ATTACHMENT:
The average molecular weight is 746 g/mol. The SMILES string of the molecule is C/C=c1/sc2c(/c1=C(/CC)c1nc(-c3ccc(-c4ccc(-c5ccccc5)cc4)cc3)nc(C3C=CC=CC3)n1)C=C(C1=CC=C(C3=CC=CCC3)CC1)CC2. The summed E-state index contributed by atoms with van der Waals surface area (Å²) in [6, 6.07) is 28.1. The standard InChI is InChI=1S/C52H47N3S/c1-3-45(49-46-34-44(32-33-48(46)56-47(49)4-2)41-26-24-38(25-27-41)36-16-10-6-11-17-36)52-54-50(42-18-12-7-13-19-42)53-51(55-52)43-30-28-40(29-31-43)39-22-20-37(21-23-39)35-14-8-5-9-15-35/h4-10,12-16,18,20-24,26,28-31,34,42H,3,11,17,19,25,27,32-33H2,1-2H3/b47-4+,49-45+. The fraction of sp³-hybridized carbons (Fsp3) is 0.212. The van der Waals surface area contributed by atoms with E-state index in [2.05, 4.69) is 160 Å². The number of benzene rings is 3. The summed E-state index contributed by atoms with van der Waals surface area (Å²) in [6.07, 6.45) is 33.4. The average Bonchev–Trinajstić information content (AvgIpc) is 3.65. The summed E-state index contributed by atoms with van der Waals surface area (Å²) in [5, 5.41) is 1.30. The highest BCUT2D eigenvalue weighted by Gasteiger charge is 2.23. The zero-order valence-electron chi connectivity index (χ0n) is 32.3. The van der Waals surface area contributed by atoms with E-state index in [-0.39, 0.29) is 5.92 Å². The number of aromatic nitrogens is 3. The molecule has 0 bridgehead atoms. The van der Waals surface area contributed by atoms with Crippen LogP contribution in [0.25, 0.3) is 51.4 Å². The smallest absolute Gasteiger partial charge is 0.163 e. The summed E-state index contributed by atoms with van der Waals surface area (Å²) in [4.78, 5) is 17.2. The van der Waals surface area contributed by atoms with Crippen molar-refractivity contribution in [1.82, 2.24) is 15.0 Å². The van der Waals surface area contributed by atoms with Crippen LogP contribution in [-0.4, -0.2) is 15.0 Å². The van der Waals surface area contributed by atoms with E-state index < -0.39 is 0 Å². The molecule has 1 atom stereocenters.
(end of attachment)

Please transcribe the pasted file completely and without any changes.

The average molecular weight is 746 g/mol. The SMILES string of the molecule is C/C=c1/sc2c(/c1=C(/CC)c1nc(-c3ccc(-c4ccc(-c5ccccc5)cc4)cc3)nc(C3C=CC=CC3)n1)C=C(C1=CC=C(C3=CC=CCC3)CC1)CC2. The summed E-state index contributed by atoms with van der Waals surface area (Å²) in [6, 6.07) is 28.1. The standard InChI is InChI=1S/C52H47N3S/c1-3-45(49-46-34-44(32-33-48(46)56-47(49)4-2)41-26-24-38(25-27-41)36-16-10-6-11-17-36)52-54-50(42-18-12-7-13-19-42)53-51(55-52)43-30-28-40(29-31-43)39-22-20-37(21-23-39)35-14-8-5-9-15-35/h4-10,12-16,18,20-24,26,28-31,34,42H,3,11,17,19,25,27,32-33H2,1-2H3/b47-4+,49-45+. The fraction of sp³-hybridized carbons (Fsp3) is 0.212. The van der Waals surface area contributed by atoms with E-state index in [2.05, 4.69) is 160 Å². The number of benzene rings is 3. The summed E-state index contributed by atoms with van der Waals surface area (Å²) in [6.07, 6.45) is 33.4. The average Bonchev–Trinajstić information content (AvgIpc) is 3.65. The summed E-state index contributed by atoms with van der Waals surface area (Å²) in [5, 5.41) is 1.30. The highest BCUT2D eigenvalue weighted by Gasteiger charge is 2.23. The zero-order valence-electron chi connectivity index (χ0n) is 32.3. The van der Waals surface area contributed by atoms with E-state index in [-0.39, 0.29) is 5.92 Å². The number of aromatic nitrogens is 3. The molecule has 0 bridgehead atoms. The van der Waals surface area contributed by atoms with Crippen LogP contribution in [0.25, 0.3) is 51.4 Å². The smallest absolute Gasteiger partial charge is 0.163 e. The summed E-state index contributed by atoms with van der Waals surface area (Å²) in [4.78, 5) is 17.2. The van der Waals surface area contributed by atoms with Crippen molar-refractivity contribution in [1.82, 2.24) is 15.0 Å². The van der Waals surface area contributed by atoms with Crippen LogP contribution in [-0.4, -0.2) is 15.0 Å². The van der Waals surface area contributed by atoms with E-state index < -0.39 is 0 Å². The molecule has 1 atom stereocenters.